Literacy is the ability to read, write, speak and listen in a way that lets us communicate effectively and make sense of the world. At St Anthony’s Catholic Primary School  we aim to provide all students with the opportunity to write with purpose, read for meaning and develop skills for speaking and listening.

Students learn about the English language through written, spoken and visual texts of increasing complexity as they progress through their schooling.  St Anthony’s Primary School practices a structured approach to teach reading and writing. Through explicit teaching, students are encouraged to learn and advance these skills in fun and interesting ways that excite students’ minds. Literacy lessons teach students the vital skills of reading and writing as well as develop equally important speaking and listening skills. 

How we teach oral language

We use Story Champs as a multi-tiered, multisensory, language curriculum to promote our students’ use of academic language in the classroom. The primary focus of Story Champs is to provide a strong oral language foundation through narrative language intervention.  Story Champs uses narrative language (storytelling), to improve our students’ understanding and use of story grammar, vocabulary and complex sentences. In addition, Story Champs uses information (non-fiction) texts to improve our students’ understanding and use of the five different information text structures, and content specific vocabulary.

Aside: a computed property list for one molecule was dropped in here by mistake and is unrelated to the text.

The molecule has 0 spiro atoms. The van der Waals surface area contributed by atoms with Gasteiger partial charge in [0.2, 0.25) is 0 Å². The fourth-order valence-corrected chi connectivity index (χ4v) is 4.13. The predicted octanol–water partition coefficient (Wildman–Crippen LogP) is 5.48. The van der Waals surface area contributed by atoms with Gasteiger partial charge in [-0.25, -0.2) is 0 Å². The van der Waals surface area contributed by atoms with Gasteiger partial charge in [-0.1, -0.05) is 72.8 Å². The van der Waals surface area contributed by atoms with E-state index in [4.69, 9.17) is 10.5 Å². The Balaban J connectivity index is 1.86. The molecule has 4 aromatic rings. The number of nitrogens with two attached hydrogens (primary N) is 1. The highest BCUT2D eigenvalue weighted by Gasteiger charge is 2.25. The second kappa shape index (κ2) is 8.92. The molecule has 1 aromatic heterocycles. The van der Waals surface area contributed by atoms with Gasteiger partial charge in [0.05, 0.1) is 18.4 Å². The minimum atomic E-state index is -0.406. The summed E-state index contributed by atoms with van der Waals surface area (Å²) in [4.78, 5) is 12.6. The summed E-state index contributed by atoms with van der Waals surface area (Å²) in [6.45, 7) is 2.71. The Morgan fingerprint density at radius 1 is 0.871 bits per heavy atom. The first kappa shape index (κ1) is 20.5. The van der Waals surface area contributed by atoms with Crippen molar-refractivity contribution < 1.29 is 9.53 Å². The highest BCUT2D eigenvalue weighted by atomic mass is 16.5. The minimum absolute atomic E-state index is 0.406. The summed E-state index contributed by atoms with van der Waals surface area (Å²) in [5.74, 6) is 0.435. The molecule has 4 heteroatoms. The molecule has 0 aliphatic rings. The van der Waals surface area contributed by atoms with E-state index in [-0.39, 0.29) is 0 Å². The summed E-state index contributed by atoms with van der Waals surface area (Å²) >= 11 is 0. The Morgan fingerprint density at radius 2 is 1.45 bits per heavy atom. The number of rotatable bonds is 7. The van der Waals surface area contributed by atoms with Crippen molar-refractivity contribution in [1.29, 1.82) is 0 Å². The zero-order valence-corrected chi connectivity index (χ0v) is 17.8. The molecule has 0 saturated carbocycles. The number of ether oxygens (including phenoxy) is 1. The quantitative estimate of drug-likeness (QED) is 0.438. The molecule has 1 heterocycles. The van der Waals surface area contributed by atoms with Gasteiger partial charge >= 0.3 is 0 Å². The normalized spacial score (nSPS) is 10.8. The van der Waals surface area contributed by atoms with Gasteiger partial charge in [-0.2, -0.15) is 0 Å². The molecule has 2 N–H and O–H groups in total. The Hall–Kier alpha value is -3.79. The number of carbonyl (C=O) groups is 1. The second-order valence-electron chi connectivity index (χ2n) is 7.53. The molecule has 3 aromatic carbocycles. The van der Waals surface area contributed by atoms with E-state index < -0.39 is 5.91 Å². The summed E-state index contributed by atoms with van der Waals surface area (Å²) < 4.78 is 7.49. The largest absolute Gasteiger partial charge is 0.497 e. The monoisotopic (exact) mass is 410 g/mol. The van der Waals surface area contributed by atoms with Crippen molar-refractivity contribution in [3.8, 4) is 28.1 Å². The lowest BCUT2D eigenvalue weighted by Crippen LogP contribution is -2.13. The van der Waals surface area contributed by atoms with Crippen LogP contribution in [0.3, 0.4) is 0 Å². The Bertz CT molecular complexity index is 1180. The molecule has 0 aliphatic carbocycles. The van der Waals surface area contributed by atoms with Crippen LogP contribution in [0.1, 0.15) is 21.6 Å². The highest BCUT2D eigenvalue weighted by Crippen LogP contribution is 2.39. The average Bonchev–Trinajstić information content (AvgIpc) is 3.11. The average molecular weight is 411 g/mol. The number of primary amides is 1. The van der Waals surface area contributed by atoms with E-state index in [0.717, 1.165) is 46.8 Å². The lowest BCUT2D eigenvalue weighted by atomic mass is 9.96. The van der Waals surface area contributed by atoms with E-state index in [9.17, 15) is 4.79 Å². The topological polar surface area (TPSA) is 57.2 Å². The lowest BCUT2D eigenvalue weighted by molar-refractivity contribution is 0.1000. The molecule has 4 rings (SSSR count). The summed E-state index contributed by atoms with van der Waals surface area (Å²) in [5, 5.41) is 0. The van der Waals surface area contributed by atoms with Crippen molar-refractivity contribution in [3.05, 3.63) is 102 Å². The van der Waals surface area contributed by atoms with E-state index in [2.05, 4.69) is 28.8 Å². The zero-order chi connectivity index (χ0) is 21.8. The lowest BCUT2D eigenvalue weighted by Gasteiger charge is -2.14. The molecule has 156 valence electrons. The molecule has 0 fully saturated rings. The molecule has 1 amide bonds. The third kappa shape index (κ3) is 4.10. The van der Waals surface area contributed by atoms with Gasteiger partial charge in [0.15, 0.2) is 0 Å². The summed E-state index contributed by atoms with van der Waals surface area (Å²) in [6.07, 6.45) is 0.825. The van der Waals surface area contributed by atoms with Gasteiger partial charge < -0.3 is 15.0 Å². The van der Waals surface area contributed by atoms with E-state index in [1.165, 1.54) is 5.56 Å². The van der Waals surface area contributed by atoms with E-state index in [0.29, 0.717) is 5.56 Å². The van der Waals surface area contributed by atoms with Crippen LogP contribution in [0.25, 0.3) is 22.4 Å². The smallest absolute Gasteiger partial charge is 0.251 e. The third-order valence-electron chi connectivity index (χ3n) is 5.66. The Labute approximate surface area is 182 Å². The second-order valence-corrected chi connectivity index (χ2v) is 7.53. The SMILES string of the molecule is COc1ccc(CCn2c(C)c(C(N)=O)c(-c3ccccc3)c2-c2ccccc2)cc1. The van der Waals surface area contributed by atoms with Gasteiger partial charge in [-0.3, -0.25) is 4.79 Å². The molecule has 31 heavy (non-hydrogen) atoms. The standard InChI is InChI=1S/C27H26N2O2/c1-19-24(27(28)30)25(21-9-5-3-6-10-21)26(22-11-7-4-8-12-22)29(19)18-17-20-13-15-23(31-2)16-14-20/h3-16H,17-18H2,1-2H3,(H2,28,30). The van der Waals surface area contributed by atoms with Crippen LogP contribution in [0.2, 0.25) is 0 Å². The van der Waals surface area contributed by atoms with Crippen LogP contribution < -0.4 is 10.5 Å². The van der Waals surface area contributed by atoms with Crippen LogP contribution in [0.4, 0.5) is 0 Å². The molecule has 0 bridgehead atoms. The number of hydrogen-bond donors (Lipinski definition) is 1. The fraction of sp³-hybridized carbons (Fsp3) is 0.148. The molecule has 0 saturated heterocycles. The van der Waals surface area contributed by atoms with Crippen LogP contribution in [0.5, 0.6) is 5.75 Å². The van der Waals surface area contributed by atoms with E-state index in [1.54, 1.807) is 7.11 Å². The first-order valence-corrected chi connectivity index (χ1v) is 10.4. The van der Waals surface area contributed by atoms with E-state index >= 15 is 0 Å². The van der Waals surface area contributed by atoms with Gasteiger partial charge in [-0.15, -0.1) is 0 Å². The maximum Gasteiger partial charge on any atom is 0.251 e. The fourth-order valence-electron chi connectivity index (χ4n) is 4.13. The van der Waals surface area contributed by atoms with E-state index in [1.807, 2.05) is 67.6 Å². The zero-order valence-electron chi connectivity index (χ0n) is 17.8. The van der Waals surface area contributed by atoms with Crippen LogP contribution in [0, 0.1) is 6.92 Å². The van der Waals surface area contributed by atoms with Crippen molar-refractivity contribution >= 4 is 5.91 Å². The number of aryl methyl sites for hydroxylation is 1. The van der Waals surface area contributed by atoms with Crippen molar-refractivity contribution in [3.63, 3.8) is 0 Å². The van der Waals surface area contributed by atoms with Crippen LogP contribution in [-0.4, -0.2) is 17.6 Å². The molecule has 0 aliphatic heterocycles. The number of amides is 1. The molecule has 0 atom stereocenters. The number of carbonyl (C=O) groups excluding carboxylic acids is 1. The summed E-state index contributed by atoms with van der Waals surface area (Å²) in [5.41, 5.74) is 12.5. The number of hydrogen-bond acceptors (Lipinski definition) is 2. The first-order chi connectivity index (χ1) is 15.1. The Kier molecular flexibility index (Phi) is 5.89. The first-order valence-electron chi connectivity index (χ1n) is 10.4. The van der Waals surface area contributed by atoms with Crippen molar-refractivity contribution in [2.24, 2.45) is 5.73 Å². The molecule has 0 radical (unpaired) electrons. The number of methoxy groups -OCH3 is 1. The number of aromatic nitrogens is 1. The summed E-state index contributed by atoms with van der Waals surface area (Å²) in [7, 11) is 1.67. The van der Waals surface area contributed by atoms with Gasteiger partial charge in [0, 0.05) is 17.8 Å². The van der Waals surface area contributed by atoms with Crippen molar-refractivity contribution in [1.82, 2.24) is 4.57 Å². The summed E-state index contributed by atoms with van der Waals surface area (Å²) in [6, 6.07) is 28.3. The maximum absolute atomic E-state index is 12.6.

How we teach Reading:

We adopt a simple view of reading which teaches decoding and comprehension through six components:

  • Phonological awareness
  • Phonics
  • Fluency
  • Vocabulary knowledge
  • Reading comprehension
  • Oral language comprehension
Phonological Awareness Phonics Fluency Vocabulary knowledge Reading comprehension Oral language comprehension
Phonological awareness is a key early competency of emergent and proficient reading, including an explicit awareness of the structure of words, syllables, onset-rime and individual phonemes, Knowledge of letter-sound correspondences essential for beginning to read. Phonics involves learning the alphabetic code as letter-sound correspondences. Capacity to read texts with rhythm, phrasing, intonation and accuracy.  A critical component of skilled reading,  Reading fluency; quality and accuracy are both necessary for the continued achievement in reading. Knowledge of words including structure, use, meanings and links. Reading vocab is crucial to a skilled reader’s comprehension processes.  Morphology is an important aspect of vocabulary instruction. Involves understanding the meaning and intent of a written text.  An active process in which cognitive engagement is central.  Comprehension is regarded as a series of interactions between the text and the reader. Oral language provides the foundation for learning to read and is directly linked to overall reading achievement.